Pounds Of Plastic Found In Stomach Of Dead Whale In Philippines

Dead whale washed up in Philippines had 40kg of plastic bags in its stomach

40kg of plastic trash found inside dead whale’s stomach in Compostela Valley

"It was so big; the plastic was beginning calcification". "It's disgusting", museum biologists wrote in a Facebook update.

Lindsay Mosher, Oceanic Society's Blue Habits project manager, said in an email to The Post that "this whale's tragic death by plastic is an important wake-up call to the fact that we can and must do more to stop ocean plastic pollution".

A dead whale that washed ashore in the Philippines was found to have 40kg (88lbs) of plastic in its stomach.

Dead whale washed up in Philippines had 40kg of plastic bags in its stomach

The City Fishery Office of the BFAR-Davao Region in its report on Saturday evening said the whale, seen last March 15, 2019, looked "emaciated and weak" and that efforts to push it farther away were futile as it would always go back to shore.

A dead whale with nearly 100 pounds of plastic in its stomach washed up ashore in the Philippines, raising concerns from environmental activists.

In the past decade Mr Blatchley, who runs the D'Bone Collector Museum, has recovered 61 whale and dolphins carcasses.

Darrell Blatchley, environmentalist and director of D' Bone Collector Museum Inc., shows plastic waste found in the stomach of a Cuvier's beaked whale near the Philippine city of Davao.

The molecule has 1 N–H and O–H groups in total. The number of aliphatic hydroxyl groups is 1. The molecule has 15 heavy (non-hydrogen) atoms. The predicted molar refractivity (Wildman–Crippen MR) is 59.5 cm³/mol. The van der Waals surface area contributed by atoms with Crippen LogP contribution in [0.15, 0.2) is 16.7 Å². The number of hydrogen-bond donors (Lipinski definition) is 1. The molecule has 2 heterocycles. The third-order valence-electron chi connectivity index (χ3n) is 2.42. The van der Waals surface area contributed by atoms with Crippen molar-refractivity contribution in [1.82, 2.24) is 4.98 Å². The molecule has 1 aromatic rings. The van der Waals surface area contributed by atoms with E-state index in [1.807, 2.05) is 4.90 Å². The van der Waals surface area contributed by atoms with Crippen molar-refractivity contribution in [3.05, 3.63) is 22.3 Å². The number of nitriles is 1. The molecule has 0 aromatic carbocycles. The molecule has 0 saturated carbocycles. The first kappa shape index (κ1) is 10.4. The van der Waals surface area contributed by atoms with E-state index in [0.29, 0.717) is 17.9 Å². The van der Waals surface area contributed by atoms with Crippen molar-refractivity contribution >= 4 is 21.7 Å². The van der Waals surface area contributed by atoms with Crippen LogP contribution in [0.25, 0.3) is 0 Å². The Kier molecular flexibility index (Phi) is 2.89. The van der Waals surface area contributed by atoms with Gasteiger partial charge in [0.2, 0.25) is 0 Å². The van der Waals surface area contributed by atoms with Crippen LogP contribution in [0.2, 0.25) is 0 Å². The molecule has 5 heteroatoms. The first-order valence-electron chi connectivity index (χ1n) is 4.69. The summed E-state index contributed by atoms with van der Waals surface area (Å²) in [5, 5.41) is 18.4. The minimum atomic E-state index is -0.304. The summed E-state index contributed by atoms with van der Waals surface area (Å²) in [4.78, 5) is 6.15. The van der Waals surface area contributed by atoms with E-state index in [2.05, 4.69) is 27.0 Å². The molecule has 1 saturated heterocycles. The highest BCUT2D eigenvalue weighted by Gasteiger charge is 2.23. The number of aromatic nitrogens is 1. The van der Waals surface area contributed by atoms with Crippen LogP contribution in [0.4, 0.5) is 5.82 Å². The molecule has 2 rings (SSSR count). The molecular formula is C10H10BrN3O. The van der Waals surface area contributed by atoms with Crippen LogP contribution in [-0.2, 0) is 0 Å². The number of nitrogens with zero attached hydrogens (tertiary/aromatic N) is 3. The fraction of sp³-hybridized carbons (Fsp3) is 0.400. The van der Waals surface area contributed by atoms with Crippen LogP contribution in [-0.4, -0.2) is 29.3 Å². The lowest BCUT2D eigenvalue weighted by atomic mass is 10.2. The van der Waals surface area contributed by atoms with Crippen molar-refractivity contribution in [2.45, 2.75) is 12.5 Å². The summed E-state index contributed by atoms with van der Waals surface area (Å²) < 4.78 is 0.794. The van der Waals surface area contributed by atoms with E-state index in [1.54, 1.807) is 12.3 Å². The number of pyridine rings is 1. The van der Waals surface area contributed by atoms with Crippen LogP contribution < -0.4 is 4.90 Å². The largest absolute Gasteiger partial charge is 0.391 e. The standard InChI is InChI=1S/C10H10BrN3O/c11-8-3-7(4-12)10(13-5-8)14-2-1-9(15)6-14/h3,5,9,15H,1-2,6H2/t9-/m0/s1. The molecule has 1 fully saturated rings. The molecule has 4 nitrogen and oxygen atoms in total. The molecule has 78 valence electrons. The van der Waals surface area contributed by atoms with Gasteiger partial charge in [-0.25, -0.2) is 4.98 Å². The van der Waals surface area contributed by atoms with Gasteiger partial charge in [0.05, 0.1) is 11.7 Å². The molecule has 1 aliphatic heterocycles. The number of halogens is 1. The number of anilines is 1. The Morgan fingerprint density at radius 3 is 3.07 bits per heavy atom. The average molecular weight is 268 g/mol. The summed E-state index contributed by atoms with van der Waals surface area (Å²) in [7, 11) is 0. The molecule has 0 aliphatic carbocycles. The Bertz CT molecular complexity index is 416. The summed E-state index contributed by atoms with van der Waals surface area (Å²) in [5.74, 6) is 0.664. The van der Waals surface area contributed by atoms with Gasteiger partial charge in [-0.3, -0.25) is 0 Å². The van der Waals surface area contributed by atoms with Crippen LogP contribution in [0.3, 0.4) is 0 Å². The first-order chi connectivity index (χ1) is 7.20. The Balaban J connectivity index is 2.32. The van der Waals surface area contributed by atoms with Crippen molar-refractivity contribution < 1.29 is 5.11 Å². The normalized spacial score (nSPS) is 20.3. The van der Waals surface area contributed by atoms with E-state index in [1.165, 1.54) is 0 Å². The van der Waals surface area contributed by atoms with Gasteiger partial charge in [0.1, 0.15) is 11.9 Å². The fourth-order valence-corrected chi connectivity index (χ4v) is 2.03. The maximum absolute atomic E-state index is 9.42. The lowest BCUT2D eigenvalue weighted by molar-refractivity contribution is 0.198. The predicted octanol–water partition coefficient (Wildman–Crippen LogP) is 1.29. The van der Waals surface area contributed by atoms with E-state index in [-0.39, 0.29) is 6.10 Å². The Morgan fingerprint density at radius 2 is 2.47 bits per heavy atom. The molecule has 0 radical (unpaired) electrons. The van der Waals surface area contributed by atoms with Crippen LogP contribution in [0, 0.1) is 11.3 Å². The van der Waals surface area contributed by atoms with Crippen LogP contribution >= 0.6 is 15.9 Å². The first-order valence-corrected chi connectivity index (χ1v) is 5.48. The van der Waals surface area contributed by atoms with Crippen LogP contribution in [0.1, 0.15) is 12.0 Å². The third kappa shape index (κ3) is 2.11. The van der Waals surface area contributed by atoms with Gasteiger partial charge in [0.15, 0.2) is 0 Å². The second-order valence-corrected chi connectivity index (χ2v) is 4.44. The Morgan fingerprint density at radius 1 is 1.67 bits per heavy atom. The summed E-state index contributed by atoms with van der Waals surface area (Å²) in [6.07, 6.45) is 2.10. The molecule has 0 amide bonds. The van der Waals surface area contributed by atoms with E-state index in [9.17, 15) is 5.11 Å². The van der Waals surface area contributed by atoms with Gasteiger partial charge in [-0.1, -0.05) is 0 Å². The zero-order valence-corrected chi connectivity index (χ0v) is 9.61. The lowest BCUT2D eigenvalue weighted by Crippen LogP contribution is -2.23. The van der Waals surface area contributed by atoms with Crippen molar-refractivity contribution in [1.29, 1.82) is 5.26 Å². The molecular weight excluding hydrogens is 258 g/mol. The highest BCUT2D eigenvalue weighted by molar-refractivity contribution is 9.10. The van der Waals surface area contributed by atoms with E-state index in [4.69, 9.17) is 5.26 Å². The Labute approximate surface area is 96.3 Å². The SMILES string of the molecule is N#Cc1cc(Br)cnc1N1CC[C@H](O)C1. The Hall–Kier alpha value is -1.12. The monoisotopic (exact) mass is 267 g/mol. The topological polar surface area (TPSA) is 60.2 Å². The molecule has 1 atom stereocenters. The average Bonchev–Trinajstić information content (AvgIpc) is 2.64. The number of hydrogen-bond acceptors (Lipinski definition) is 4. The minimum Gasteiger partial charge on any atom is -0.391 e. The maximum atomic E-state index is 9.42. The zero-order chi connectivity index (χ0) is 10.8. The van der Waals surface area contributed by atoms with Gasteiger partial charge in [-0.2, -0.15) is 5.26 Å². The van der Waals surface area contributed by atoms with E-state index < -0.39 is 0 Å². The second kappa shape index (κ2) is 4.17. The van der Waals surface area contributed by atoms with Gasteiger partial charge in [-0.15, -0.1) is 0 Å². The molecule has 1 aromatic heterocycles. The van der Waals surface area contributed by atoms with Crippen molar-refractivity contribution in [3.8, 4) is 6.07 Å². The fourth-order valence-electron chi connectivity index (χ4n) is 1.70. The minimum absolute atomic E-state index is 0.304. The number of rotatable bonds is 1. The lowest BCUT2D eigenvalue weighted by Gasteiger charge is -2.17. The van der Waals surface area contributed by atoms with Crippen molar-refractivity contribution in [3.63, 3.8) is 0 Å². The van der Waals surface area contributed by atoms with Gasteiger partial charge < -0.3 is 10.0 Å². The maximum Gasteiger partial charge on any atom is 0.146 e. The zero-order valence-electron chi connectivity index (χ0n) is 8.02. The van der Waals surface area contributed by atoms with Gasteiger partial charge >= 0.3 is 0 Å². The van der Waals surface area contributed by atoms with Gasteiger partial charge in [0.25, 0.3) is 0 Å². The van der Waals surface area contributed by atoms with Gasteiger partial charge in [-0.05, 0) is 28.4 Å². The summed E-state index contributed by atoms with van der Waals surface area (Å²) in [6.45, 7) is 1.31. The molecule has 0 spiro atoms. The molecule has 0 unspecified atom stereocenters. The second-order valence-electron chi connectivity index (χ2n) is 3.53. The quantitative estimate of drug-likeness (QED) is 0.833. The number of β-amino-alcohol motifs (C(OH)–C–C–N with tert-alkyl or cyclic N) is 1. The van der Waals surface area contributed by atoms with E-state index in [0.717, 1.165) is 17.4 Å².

Although scientists weren't able to ascertain what killed the animal, it was a harsh warning about the dangers of plastic pollution.

The biologists recovered the whale as it was showing signs emaciation and dehydration, stating the whale had been vomiting blood before it died. There was so much plastic in its system that it couldn't get nourishment from food, and so it died from dehydration and starvation.

Last June, a whale died in Thailand after swallowing more than 80 plastic bags, which weighed up to 8 kg. He said it "had the most plastic we have ever seen in a whale".

With no national policies geared toward decreasing this plastic footprint, GAIA and other environmental organizations are "calling on governments and manufacturers to regulate, and stop producing, single-use plastics", as it's estimated 10 companies are responsible for 60 percent of all branded waste collected on the island.

Although distressing, the whale's story isn't a new one.

In June past year, a pilot whale died in Thailand after swallowing 80 plastic bags. Four were pregnant. This can not continue.

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